Tallaght University Hospital (TUH) has deployed a new electronic patient record (EPR) as part of its Hospital Strategy Plan 2019-2024 to improve access to services, replace legacy systems and implement “digital-enabled care”.
The EPR is distinct from the national electronic healthcare record (EHR) being developed by the HSE as part of Sláintecare, which has experienced several delays in implementation.
“An electronic patient record is a longitudinal record of periodic care provided mainly by one institution,” a spokesperson for TUH told the Medical Independent (MI). “Typically, this relates to the healthcare provided by an acute hospital.”
TUH’s EPR is set to integrate with the national EHR when the roll-out of the latter commences, according to the hospital.
“We have built in that capability within our EPR to be able to share information with the national EHR, if and when it comes along,” TUH Chief Information Officer Mr David Wall told MI.
The HSE worked closely with the hospital and was “very supportive” of the roll-out of the EPR in November 2021, according to Mr Wall.
“They invested in the underlying infrastructure and they replaced some of the underlying systems as well,” he said.
“If the national EHR had been there at the time, that’s something we would have availed of. Unfortunately, it wasn’t, so we had to proceed.”
TUH has also allocated patients a unique medical record number (MRN) identifier. “That unique number stays with you for the duration of your care in Tallaght Hospital over the years; it never changes,” said Mr Wall. “Nationally, there is work going on regarding an individual health identifier that’s being rolled out. And when our time comes to join that programme, we will make sure that our MRN links with the individual health identifier.”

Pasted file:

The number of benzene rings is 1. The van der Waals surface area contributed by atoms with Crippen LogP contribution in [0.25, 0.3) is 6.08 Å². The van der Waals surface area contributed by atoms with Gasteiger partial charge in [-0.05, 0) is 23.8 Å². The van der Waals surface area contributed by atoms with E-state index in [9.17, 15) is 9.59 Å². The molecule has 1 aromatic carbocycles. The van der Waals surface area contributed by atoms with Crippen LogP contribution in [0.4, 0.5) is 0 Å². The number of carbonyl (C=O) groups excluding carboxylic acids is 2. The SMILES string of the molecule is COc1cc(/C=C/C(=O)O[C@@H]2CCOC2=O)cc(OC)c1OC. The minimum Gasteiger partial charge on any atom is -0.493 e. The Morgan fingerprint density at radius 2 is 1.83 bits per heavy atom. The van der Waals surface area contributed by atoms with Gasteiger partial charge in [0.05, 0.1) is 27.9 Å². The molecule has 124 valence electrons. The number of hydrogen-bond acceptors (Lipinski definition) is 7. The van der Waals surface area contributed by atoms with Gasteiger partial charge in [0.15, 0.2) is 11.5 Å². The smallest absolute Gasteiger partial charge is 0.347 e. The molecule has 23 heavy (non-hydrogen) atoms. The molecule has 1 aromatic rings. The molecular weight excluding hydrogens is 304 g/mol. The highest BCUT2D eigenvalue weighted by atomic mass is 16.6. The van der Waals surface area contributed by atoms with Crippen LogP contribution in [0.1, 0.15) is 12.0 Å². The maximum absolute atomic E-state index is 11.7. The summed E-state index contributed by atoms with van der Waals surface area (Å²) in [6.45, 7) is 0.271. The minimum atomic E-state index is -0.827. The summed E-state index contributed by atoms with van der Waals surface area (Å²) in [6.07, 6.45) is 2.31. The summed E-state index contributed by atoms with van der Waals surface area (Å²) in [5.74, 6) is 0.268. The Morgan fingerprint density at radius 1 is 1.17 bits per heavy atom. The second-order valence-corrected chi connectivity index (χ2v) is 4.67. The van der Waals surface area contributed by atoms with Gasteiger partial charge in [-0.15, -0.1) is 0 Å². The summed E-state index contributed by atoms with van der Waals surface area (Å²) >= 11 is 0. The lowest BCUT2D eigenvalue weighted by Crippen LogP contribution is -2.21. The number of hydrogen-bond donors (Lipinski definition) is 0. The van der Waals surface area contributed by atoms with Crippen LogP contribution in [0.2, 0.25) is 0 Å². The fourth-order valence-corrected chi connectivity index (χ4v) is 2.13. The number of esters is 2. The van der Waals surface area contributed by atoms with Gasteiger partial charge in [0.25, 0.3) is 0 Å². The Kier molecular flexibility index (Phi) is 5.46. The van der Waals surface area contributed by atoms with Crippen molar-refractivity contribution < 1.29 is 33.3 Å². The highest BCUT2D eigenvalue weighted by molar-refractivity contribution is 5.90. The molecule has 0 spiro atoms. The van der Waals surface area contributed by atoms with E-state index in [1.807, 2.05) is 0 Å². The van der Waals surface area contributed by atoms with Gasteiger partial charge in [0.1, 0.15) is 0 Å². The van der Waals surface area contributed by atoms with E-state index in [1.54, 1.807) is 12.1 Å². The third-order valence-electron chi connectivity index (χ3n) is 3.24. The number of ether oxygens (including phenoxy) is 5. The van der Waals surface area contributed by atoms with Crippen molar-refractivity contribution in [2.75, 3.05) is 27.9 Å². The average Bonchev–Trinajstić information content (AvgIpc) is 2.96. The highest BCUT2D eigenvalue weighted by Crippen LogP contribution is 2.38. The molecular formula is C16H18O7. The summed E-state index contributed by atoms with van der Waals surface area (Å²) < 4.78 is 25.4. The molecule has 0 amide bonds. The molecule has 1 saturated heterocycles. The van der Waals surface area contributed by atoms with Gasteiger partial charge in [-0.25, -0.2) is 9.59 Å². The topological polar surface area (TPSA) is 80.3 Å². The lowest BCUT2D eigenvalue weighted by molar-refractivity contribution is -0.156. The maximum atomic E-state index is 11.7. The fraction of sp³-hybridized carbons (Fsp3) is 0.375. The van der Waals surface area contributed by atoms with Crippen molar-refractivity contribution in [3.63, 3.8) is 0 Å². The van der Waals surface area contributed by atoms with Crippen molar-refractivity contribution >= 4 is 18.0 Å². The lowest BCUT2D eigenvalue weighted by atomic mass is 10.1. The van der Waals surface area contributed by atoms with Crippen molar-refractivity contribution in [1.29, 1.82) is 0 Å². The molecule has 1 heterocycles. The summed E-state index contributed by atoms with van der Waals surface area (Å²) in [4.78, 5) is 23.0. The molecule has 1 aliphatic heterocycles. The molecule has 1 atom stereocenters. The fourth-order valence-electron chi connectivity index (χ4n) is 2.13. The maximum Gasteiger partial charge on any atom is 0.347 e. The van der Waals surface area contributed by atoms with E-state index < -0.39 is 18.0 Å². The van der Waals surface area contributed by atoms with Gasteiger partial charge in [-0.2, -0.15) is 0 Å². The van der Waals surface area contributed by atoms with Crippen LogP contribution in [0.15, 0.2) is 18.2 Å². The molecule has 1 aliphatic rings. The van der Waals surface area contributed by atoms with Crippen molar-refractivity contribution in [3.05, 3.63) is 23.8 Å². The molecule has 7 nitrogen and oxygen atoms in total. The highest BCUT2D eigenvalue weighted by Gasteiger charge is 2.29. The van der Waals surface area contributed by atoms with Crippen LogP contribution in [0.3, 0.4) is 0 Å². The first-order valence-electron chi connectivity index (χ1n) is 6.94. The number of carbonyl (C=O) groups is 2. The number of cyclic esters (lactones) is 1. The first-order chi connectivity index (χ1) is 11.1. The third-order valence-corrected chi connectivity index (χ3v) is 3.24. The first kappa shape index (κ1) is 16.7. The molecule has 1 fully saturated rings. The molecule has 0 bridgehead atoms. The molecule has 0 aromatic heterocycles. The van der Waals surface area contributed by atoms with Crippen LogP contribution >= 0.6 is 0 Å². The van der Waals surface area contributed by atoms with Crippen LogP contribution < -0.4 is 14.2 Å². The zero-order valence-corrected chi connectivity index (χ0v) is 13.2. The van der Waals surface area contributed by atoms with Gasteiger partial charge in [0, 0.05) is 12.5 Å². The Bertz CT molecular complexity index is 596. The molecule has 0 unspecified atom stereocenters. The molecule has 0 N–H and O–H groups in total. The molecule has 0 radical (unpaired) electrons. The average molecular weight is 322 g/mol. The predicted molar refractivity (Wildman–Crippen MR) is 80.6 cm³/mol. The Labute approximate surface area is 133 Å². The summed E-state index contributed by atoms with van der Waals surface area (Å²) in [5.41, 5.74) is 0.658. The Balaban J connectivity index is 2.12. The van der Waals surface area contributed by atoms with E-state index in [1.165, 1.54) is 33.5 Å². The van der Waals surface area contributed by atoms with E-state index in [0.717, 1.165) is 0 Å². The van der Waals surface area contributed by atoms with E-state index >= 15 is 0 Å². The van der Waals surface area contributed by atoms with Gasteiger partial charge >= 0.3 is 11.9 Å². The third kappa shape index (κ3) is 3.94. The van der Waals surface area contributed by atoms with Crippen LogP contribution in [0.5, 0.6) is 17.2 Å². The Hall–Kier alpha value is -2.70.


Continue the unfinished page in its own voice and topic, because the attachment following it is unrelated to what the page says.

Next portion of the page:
A HSE spokesperson told MI it supports the implementation of the EPR in TUH. “All digital initiatives, which benefit patient safety or improved efficiency, are [of] benefit to the overall digital fabric,” they said.
However, “the integration to a national EHR has not been considered at this time.”
The TUH EPR, also named ‘Project Synergy’, was implemented because a number of legacy systems had reached end-of-life, according to Mr Wall.
“We wanted to make sure that no matter where the patient was, whether they were on the campus or off the campus in one of the off-campus facilities, that the information flows seamlessly with the patient,” he said.
“We also had an ever-increasing paper record within the hospital and a growing patient population.”
A number of existing IT systems were preserved, while others were upgraded or replaced. “We found ‘synergy’ was a good representation of bringing all that information together,” said Mr Wall.
Hospital departments use specialty-specific clinical information systems, which are interfaced into the EPR through an ‘Evolve platform’. This shows clinical staff all relevant information regarding a single patient. The platform works off of the wi-fi in the hospital and is cloud-hosted through a “fully secure” Amazon Web Services data centre.
There is also an extra functionality within the system that allows for further digitisation, which will be part of phase two and three of TUH’s digital care plan.
The records can be accessed in the 150-200 workstations on wheels that have been deployed throughout the hospital.
“The implementation of the workstations on wheels means these can be brought to the patient’s bedside for immediate access to information including patient history, laboratory results and care notes, as well as offering a localised entry point for data including reporting during ward rounds and updating patient vitals,” according to a press statement on Project Synergy.
Currently, the EPR is only available for use by healthcare professionals. However, TUH is looking to expand a patient portal where patients will be able to book and view appointments, according to Mr Wall.